About Washington Ellsworth Lindsey
Washington Ellsworth Lindsey (December 20, 1862 - April 5, 1926) was an American politician and the third Governor of New Mexico.
Lindsey was born near Armstrong, Ohio on December 20, 1862. He was the son of Robert Washington and Julia Anne (Shipman) Lindsey. He graduated from Scio College in 1884. He then worked as a teacher in Ohio, New York, and Illinois. He attended the University of Michigan and completed his LL.B. degree in 1891.
Lindsey practiced law for ten years in Chicago before moving to Portales, New Mexico. He was a Republican and served as United States Commissioner in 1900, County Clerk of Roosevelt County from 1903 to 1905, Assistant District Attorney in Roosevelt County from 1905 to 1909, Mayor of Portales from 1909 to 1910 and a Member of the State Constitutional Convention from 1910 to 1912. He was elected Lieutenant Governor of New Mexico in 1916.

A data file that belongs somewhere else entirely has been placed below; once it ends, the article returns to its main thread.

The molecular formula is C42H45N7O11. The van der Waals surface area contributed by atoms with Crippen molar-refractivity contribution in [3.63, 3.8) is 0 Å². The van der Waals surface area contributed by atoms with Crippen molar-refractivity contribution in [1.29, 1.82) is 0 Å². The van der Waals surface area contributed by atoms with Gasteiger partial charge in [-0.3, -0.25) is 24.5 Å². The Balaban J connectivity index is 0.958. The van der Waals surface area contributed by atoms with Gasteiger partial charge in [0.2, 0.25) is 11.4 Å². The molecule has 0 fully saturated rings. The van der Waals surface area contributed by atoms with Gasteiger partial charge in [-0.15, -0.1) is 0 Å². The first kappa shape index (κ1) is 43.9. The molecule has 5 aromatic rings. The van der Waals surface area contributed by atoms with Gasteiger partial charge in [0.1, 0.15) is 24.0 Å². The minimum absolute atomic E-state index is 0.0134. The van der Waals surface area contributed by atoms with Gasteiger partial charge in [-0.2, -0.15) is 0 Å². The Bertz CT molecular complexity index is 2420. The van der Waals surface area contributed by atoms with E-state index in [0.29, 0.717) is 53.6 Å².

Governor Ezequiel C. de Baca died in office on February 18, 1917. Lindsey, who was the Lieutenant Governor, assumed the duties of the Governorship. During Lindsey's term in office, First World War measures were initiated, the 'Australian ballot' system was promoted and a corrupt practices bill was lobbied for. Lindsey left office on January 1, 1919.
After serving as Governor, Lindsey resumed his private career, primarily working as an attorney. In 1924 he served as a delegate to the Republican National Convention, at which Calvin Coolidge received the party's nomination as presidential candidate. Lindsey died in Portales, New Mexico on April 5, 1926. He is buried in Portales Cemetery.